John H. Dunning Prize
Next Award Year: 2017
The Dunning Prize was created in 1927 by a bequest from Miss Mathilda M. Dunning, stipulating that a prize in American history be established in the name of her father, John H. Dunning. This biennial prize was first awarded in 1929, and has been awarded in odd-numbered years since 1991.
The Dunning Prize is awarded for an outstanding monograph on any subject relating to United States history. The general rules for submission are:
- To be eligible for consideration, an entry must be of a scholarly historical nature and must be the author’s first or second book. Research accuracy, originality, and literary merit are important factors.
- Only books bearing a copyright of 2015 or 2016 are eligible for the 2017 award.
- Nominators must complete an online prize submission form for each book submitted.
- No more than five titles from any one publisher may be submitted.
- One copy of each entry must be sent to each committee member and clearly labeled “Dunning Award Entry.” Electronic copies may be sent only to committee members who have indicated they will accept them.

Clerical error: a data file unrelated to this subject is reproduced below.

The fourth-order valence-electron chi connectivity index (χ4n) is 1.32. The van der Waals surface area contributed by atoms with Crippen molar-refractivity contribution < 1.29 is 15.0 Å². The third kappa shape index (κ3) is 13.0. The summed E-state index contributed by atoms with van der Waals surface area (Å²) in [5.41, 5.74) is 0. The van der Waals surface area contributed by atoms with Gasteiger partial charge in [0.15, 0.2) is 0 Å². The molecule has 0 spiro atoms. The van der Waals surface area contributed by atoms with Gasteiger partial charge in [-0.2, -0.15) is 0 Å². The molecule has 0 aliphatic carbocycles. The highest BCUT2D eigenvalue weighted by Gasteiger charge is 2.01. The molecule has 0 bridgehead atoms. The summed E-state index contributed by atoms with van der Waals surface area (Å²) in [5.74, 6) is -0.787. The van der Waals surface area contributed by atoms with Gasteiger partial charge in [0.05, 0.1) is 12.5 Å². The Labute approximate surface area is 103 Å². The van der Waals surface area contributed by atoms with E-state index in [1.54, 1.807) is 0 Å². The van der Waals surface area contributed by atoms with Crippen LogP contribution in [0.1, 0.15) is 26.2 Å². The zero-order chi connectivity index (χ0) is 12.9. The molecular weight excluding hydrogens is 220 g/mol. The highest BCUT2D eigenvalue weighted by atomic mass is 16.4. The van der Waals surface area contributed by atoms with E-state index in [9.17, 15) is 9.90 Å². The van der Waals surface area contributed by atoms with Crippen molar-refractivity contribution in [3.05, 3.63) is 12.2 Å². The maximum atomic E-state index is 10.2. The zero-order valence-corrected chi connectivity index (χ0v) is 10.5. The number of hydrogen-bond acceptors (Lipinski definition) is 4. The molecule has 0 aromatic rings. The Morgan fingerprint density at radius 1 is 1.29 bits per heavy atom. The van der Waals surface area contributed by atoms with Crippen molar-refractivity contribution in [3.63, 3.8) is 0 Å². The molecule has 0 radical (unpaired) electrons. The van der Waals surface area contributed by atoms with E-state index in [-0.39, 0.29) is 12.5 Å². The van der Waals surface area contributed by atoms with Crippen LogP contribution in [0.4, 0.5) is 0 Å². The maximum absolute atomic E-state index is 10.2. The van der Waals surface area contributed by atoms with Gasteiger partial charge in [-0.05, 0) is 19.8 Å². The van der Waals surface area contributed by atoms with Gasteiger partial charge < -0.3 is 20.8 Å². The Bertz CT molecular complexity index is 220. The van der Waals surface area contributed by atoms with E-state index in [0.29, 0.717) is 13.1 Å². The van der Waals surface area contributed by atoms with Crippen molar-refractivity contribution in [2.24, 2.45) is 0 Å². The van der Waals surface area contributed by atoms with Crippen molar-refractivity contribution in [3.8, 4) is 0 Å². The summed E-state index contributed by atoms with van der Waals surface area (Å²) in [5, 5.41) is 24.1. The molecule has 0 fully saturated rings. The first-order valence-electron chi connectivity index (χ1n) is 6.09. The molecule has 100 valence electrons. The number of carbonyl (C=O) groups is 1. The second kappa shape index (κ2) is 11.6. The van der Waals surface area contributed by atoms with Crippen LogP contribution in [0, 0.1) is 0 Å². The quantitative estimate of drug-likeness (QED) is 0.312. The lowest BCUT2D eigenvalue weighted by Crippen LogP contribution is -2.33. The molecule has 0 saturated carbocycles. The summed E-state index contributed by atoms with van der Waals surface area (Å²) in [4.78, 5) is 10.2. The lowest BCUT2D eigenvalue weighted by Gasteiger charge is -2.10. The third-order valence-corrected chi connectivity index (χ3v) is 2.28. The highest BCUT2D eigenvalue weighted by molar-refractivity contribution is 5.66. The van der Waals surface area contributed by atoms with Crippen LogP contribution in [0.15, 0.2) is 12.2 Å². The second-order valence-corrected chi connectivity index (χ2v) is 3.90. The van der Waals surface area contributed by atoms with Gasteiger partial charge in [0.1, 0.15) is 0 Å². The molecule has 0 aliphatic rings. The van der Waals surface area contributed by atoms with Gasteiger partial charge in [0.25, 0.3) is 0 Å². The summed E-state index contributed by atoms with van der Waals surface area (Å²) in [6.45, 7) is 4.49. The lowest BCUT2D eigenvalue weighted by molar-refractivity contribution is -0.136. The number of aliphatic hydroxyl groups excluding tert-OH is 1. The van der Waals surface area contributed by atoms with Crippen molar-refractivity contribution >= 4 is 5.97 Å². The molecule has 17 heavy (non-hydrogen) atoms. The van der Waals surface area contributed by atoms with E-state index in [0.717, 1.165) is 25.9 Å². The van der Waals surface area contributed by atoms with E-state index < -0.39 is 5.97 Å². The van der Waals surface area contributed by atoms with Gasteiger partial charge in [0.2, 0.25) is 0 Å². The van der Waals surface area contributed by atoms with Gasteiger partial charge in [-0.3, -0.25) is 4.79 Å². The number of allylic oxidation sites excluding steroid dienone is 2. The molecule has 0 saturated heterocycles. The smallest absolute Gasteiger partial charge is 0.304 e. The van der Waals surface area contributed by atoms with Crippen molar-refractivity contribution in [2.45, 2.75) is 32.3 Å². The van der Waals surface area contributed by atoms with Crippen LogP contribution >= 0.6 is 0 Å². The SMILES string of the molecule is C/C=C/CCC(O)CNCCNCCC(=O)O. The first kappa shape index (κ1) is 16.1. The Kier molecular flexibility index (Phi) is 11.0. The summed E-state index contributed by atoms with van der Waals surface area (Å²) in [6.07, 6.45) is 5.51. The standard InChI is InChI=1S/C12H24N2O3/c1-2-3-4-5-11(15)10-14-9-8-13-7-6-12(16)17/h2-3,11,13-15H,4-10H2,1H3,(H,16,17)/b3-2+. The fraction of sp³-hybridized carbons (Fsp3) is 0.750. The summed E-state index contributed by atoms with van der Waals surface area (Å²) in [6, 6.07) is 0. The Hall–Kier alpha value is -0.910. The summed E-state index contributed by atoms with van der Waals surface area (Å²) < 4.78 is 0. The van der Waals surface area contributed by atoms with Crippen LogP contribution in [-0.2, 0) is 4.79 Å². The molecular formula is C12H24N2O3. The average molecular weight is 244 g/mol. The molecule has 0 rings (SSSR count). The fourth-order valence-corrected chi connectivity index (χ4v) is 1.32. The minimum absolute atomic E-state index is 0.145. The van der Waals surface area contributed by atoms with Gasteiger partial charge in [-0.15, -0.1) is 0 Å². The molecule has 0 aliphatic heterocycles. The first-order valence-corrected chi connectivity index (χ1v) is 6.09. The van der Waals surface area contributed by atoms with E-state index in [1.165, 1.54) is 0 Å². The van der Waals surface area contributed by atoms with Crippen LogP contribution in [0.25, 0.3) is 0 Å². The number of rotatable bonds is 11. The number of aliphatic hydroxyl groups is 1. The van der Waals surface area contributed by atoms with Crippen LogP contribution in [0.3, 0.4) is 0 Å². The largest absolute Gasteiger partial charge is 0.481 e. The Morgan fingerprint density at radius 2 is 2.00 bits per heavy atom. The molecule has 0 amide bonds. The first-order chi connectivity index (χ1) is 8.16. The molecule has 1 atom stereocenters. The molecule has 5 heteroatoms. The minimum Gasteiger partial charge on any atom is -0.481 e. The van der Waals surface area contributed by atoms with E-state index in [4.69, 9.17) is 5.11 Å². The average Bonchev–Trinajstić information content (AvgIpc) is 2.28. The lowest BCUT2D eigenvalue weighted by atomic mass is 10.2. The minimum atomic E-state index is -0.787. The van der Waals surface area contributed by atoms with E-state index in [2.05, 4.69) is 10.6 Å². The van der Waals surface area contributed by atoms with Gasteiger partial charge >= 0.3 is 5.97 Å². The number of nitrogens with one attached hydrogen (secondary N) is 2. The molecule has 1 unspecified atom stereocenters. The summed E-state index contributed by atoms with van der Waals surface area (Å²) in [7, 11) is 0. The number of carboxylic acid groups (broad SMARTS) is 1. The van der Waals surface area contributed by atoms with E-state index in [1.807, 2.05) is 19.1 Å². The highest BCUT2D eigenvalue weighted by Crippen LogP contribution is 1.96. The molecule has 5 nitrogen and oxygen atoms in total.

Please Note: Entries must be received by May 15, 2017, to be eligible for the 2017 competition. Entries will not be returned. Recipients will be announced on the AHA website in October 2017 and recognized during a ceremony at the January 2018 AHA annual meeting in Washington, DC.
For questions, please contact the Prize Administrator.
The deadline for this year’s submissions has passed. Review committee contact information and the prize submission form for the next prize year will be posted by March 31.
2015 Dunning Prize
Kate Brown, Univ. of Maryland, Baltimore County
Plutopia: Nuclear Families, Atomic Cities, and the Great Soviet and American Plutonium Disasters (Oxford Univ. Press)
Kate Brown’s Plutopia is a riveting example of interpretive narrative and comparative history, telling its story of expectation, exploitation, and unintended consequences with verve and passion. In addition to engaging writing, the book demonstrates impressive transnational reach as it weaves together deep archival research in scientific and government records—in both English- and Russian-language sources—with the personal accounts of individuals caught up in the nuclear policies and atomic disasters of the Soviet Union and the United States. In doing so, it offers a seamless integration of the history of science, spatial history, environmental history, and social history.